Published November 21, 2009
AMES, Iowa – The sign sits propped on a wooden chair, inviting all comers: "Ask an Atheist."
Whenever a student gets within a few feet, Anastasia Bodnar waves and smiles, trying to make a good first impression before eyes drift down to a word many Americans rank down there with "socialist."
Bodnar is the happy face of atheism at Iowa State University. Once a week at this booth at a campus community center, the PhD student who spends most of her time researching the nutritional traits of corn takes questions and occasional abuse while trying to raise the profile of religious skepticism.
"A lot of people on campus either don't know we exist or are afraid of us or hate us," says Bodnar, president of the ISU Atheist and Agnostic Society. "People assume we're rabble-rousing, when we're one of the gentlest groups on campus."
As the stigma of atheism has diminished, campus atheists and agnostics are coming out of the closet, fueling a sharp rise in the number of clubs like the 10-year-old group at Iowa State.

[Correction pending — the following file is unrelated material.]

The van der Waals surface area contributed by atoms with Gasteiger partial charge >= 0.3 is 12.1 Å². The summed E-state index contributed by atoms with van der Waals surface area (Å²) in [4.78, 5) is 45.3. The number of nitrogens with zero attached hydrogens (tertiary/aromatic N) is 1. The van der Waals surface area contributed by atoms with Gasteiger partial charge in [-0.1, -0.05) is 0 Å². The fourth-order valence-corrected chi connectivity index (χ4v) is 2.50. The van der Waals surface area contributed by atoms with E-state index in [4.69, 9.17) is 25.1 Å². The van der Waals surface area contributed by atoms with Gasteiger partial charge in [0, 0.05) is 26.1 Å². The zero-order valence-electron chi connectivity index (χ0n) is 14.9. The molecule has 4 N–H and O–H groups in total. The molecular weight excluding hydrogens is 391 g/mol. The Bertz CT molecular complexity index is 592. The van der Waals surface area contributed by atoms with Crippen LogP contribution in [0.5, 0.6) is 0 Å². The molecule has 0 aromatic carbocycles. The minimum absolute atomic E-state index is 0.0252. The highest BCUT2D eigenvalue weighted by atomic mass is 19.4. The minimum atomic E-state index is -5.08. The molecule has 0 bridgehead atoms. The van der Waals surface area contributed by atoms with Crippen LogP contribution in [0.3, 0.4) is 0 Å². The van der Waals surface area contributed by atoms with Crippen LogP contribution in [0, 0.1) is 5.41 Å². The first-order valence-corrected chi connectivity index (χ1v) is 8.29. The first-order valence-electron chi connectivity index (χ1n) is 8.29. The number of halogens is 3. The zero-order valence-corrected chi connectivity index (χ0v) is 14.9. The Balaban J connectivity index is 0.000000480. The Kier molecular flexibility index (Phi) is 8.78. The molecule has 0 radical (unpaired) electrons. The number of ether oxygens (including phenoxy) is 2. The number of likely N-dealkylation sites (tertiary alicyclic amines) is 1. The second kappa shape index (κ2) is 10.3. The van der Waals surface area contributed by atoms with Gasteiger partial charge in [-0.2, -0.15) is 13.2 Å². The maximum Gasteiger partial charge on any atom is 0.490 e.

Campus affiliates of the Secular Student Alliance, a sort of Godless Campus Crusade for Christ, have multiplied from 80 in 2007 to 100 in 2008 and 174 this fall, providing the atheist movement new training grounds for future leaders. In another sign of growing acceptance, at least three universities, including Harvard, now have humanist chaplains meeting the needs of the not-so-spiritual.
With the growth has come soul-searching — or the atheist equivalent — about what secular campus groups should look like. It's part of a broader self-examination in the atheist movement triggered by the rise of the so-called "new atheists," best-selling authors who denigrate religion and blame it for the world's ills.
Should student atheist groups go it alone or build bridges with Christian groups? Organize political protests or quiet discussion groups? Adopt the militant posture of the new atheists? Or wave and smile?
As teenagers move into young adulthood, some leave God behind. But not in huge numbers.
More than three-quarters of young adults taking part in the National Study of Youth and Religion profess a belief in God. But almost 7 percent fewer believe in God as young adults (ages 18 to 23) than did as teenagers, according to the study, which is tracking the same group of young people as they mature.